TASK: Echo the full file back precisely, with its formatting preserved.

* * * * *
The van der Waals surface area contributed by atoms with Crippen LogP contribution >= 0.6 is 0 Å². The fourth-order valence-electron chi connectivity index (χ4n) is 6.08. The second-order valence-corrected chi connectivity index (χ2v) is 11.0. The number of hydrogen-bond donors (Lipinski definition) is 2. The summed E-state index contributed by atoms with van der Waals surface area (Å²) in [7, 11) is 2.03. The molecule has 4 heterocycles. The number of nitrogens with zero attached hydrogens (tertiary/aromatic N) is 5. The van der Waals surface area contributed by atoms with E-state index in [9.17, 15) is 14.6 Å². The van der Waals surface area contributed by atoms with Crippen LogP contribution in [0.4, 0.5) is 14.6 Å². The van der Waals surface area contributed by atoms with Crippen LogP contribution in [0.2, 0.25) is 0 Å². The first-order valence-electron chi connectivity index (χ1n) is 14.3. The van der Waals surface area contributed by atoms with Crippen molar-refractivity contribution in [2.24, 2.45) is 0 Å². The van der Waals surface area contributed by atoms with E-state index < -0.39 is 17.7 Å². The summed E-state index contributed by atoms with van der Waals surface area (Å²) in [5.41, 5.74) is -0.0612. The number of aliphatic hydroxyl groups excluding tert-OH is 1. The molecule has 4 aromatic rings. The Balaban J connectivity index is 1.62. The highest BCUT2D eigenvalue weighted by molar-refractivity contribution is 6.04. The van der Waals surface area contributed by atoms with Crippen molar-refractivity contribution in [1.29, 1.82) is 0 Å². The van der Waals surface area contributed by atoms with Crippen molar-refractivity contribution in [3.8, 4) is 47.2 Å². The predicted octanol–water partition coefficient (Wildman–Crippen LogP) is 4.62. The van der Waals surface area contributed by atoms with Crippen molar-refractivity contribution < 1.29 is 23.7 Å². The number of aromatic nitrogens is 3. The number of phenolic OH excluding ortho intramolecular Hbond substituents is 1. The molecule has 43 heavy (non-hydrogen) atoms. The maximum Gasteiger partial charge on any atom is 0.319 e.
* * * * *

The van der Waals surface area contributed by atoms with Crippen LogP contribution >= 0.6 is 0 Å². The fourth-order valence-electron chi connectivity index (χ4n) is 6.08. The second-order valence-corrected chi connectivity index (χ2v) is 11.0. The number of hydrogen-bond donors (Lipinski definition) is 2. The summed E-state index contributed by atoms with van der Waals surface area (Å²) in [7, 11) is 2.03. The molecule has 4 heterocycles. The number of nitrogens with zero attached hydrogens (tertiary/aromatic N) is 5. The van der Waals surface area contributed by atoms with E-state index in [9.17, 15) is 14.6 Å². The van der Waals surface area contributed by atoms with Crippen LogP contribution in [0.4, 0.5) is 14.6 Å². The van der Waals surface area contributed by atoms with Crippen LogP contribution in [0.2, 0.25) is 0 Å². The first-order valence-electron chi connectivity index (χ1n) is 14.3. The van der Waals surface area contributed by atoms with Crippen molar-refractivity contribution in [2.24, 2.45) is 0 Å². The van der Waals surface area contributed by atoms with E-state index < -0.39 is 17.7 Å². The summed E-state index contributed by atoms with van der Waals surface area (Å²) in [5.41, 5.74) is -0.0612. The number of aliphatic hydroxyl groups excluding tert-OH is 1. The molecule has 4 aromatic rings. The Balaban J connectivity index is 1.62. The highest BCUT2D eigenvalue weighted by molar-refractivity contribution is 6.04. The van der Waals surface area contributed by atoms with Crippen molar-refractivity contribution in [1.29, 1.82) is 0 Å². The van der Waals surface area contributed by atoms with Crippen molar-refractivity contribution in [3.8, 4) is 47.2 Å². The predicted octanol–water partition coefficient (Wildman–Crippen LogP) is 4.62. The van der Waals surface area contributed by atoms with Crippen molar-refractivity contribution < 1.29 is 23.7 Å². The number of aromatic nitrogens is 3. The number of phenolic OH excluding ortho intramolecular Hbond substituents is 1. The molecule has 43 heavy (non-hydrogen) atoms. The maximum Gasteiger partial charge on any atom is 0.319 e.